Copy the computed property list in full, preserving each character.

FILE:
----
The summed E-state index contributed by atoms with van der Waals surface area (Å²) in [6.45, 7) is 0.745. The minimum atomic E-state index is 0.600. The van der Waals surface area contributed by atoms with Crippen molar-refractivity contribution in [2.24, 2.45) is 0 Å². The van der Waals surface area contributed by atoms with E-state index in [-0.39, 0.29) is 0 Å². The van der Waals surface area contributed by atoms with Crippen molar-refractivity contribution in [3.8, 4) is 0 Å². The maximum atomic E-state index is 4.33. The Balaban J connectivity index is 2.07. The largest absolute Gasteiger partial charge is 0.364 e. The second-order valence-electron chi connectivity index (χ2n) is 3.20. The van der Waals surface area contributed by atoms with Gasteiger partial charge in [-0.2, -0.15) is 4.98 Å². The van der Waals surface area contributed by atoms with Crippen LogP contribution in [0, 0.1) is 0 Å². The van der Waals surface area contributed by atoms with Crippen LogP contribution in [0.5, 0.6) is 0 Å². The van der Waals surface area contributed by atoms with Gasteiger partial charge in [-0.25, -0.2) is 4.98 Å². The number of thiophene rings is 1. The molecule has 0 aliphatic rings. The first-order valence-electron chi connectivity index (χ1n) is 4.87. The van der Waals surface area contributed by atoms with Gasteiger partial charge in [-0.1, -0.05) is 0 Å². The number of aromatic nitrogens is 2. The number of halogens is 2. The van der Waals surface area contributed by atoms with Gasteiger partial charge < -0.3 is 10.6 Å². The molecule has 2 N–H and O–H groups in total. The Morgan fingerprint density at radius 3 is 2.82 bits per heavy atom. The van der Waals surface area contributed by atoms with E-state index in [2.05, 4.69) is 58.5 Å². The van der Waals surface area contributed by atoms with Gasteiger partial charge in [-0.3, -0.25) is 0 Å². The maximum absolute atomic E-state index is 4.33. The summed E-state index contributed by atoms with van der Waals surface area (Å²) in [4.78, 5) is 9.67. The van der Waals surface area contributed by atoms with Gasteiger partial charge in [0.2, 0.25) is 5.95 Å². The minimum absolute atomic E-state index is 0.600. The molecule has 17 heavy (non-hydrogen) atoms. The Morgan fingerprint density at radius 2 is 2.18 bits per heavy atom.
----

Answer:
The summed E-state index contributed by atoms with van der Waals surface area (Å²) in [6.45, 7) is 0.745. The minimum atomic E-state index is 0.600. The van der Waals surface area contributed by atoms with Crippen molar-refractivity contribution in [2.24, 2.45) is 0 Å². The van der Waals surface area contributed by atoms with E-state index in [-0.39, 0.29) is 0 Å². The van der Waals surface area contributed by atoms with Crippen molar-refractivity contribution in [3.8, 4) is 0 Å². The maximum atomic E-state index is 4.33. The Balaban J connectivity index is 2.07. The largest absolute Gasteiger partial charge is 0.364 e. The second-order valence-electron chi connectivity index (χ2n) is 3.20. The van der Waals surface area contributed by atoms with Gasteiger partial charge in [-0.2, -0.15) is 4.98 Å². The van der Waals surface area contributed by atoms with Crippen LogP contribution in [0, 0.1) is 0 Å². The van der Waals surface area contributed by atoms with Crippen LogP contribution in [0.5, 0.6) is 0 Å². The van der Waals surface area contributed by atoms with Gasteiger partial charge in [-0.25, -0.2) is 4.98 Å². The number of thiophene rings is 1. The molecule has 0 aliphatic rings. The first-order valence-electron chi connectivity index (χ1n) is 4.87. The van der Waals surface area contributed by atoms with Gasteiger partial charge in [-0.1, -0.05) is 0 Å². The number of aromatic nitrogens is 2. The number of halogens is 2. The van der Waals surface area contributed by atoms with Gasteiger partial charge < -0.3 is 10.6 Å². The molecule has 2 N–H and O–H groups in total. The Morgan fingerprint density at radius 3 is 2.82 bits per heavy atom. The van der Waals surface area contributed by atoms with E-state index in [2.05, 4.69) is 58.5 Å². The van der Waals surface area contributed by atoms with Gasteiger partial charge in [-0.3, -0.25) is 0 Å². The maximum absolute atomic E-state index is 4.33. The summed E-state index contributed by atoms with van der Waals surface area (Å²) in [4.78, 5) is 9.67. The van der Waals surface area contributed by atoms with Gasteiger partial charge in [0.2, 0.25) is 5.95 Å². The minimum absolute atomic E-state index is 0.600. The molecule has 17 heavy (non-hydrogen) atoms. The Morgan fingerprint density at radius 2 is 2.18 bits per heavy atom.